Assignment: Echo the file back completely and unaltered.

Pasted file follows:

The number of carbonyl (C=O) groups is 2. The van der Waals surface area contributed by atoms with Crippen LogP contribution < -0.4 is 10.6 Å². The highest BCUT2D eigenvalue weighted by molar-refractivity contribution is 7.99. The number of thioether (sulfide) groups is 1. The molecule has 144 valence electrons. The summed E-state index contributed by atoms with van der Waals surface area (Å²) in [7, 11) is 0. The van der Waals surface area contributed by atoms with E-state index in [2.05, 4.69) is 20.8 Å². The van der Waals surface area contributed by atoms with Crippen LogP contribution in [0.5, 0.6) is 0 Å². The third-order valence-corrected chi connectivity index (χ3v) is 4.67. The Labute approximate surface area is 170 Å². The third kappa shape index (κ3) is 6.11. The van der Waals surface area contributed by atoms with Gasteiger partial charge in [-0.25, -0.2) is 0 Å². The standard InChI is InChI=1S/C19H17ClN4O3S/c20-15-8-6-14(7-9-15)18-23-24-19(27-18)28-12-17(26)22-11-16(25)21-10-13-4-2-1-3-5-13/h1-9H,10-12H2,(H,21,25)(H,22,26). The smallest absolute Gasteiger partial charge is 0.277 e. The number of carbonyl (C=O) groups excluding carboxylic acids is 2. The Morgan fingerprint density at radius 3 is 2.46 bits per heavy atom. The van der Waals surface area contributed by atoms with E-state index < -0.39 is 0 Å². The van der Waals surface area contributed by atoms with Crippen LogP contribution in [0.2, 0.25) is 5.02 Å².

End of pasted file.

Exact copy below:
The number of carbonyl (C=O) groups is 2. The van der Waals surface area contributed by atoms with Crippen LogP contribution < -0.4 is 10.6 Å². The highest BCUT2D eigenvalue weighted by molar-refractivity contribution is 7.99. The number of thioether (sulfide) groups is 1. The molecule has 144 valence electrons. The summed E-state index contributed by atoms with van der Waals surface area (Å²) in [7, 11) is 0. The van der Waals surface area contributed by atoms with E-state index in [2.05, 4.69) is 20.8 Å². The van der Waals surface area contributed by atoms with Crippen LogP contribution in [0.5, 0.6) is 0 Å². The third-order valence-corrected chi connectivity index (χ3v) is 4.67. The Labute approximate surface area is 170 Å². The third kappa shape index (κ3) is 6.11. The van der Waals surface area contributed by atoms with Gasteiger partial charge in [-0.25, -0.2) is 0 Å². The standard InChI is InChI=1S/C19H17ClN4O3S/c20-15-8-6-14(7-9-15)18-23-24-19(27-18)28-12-17(26)22-11-16(25)21-10-13-4-2-1-3-5-13/h1-9H,10-12H2,(H,21,25)(H,22,26). The smallest absolute Gasteiger partial charge is 0.277 e. The number of carbonyl (C=O) groups excluding carboxylic acids is 2. The Morgan fingerprint density at radius 3 is 2.46 bits per heavy atom. The van der Waals surface area contributed by atoms with E-state index < -0.39 is 0 Å². The van der Waals surface area contributed by atoms with Crippen LogP contribution in [0.2, 0.25) is 5.02 Å².